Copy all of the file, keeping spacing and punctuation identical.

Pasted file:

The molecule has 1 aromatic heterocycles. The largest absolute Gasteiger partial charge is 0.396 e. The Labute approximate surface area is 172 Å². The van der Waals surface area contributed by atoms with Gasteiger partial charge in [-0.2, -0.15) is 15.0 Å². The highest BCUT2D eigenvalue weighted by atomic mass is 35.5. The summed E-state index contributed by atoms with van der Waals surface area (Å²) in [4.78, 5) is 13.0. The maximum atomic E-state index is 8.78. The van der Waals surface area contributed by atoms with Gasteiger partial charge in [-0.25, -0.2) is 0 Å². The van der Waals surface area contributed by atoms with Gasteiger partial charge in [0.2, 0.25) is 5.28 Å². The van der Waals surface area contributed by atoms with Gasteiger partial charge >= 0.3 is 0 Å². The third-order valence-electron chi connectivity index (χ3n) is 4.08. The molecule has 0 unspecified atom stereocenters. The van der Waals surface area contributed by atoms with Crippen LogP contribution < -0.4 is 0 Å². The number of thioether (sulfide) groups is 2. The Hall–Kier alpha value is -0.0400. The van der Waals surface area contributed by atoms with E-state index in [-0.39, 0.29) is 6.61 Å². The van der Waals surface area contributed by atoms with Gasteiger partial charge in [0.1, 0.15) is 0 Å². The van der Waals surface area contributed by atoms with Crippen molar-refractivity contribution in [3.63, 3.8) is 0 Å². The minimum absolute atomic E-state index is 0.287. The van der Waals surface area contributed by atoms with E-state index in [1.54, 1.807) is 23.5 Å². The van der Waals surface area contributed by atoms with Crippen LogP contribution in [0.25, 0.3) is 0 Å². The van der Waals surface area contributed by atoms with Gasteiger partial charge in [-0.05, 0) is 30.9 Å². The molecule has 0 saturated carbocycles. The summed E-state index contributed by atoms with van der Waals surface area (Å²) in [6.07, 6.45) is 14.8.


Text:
The molecule has 1 aromatic heterocycles. The largest absolute Gasteiger partial charge is 0.396 e. The Labute approximate surface area is 172 Å². The van der Waals surface area contributed by atoms with Gasteiger partial charge in [-0.2, -0.15) is 15.0 Å². The highest BCUT2D eigenvalue weighted by atomic mass is 35.5. The summed E-state index contributed by atoms with van der Waals surface area (Å²) in [4.78, 5) is 13.0. The maximum atomic E-state index is 8.78. The van der Waals surface area contributed by atoms with Gasteiger partial charge in [-0.25, -0.2) is 0 Å². The van der Waals surface area contributed by atoms with Gasteiger partial charge in [0.2, 0.25) is 5.28 Å². The van der Waals surface area contributed by atoms with Gasteiger partial charge >= 0.3 is 0 Å². The third-order valence-electron chi connectivity index (χ3n) is 4.08. The molecule has 0 unspecified atom stereocenters. The van der Waals surface area contributed by atoms with Crippen LogP contribution < -0.4 is 0 Å². The number of thioether (sulfide) groups is 2. The Hall–Kier alpha value is -0.0400. The van der Waals surface area contributed by atoms with E-state index in [-0.39, 0.29) is 6.61 Å². The van der Waals surface area contributed by atoms with Gasteiger partial charge in [0.1, 0.15) is 0 Å². The van der Waals surface area contributed by atoms with Crippen molar-refractivity contribution in [3.63, 3.8) is 0 Å². The minimum absolute atomic E-state index is 0.287. The van der Waals surface area contributed by atoms with E-state index in [1.54, 1.807) is 23.5 Å². The van der Waals surface area contributed by atoms with Crippen LogP contribution in [0.25, 0.3) is 0 Å². The van der Waals surface area contributed by atoms with Gasteiger partial charge in [-0.05, 0) is 30.9 Å². The molecule has 0 saturated carbocycles. The summed E-state index contributed by atoms with van der Waals surface area (Å²) in [6.07, 6.45) is 14.8.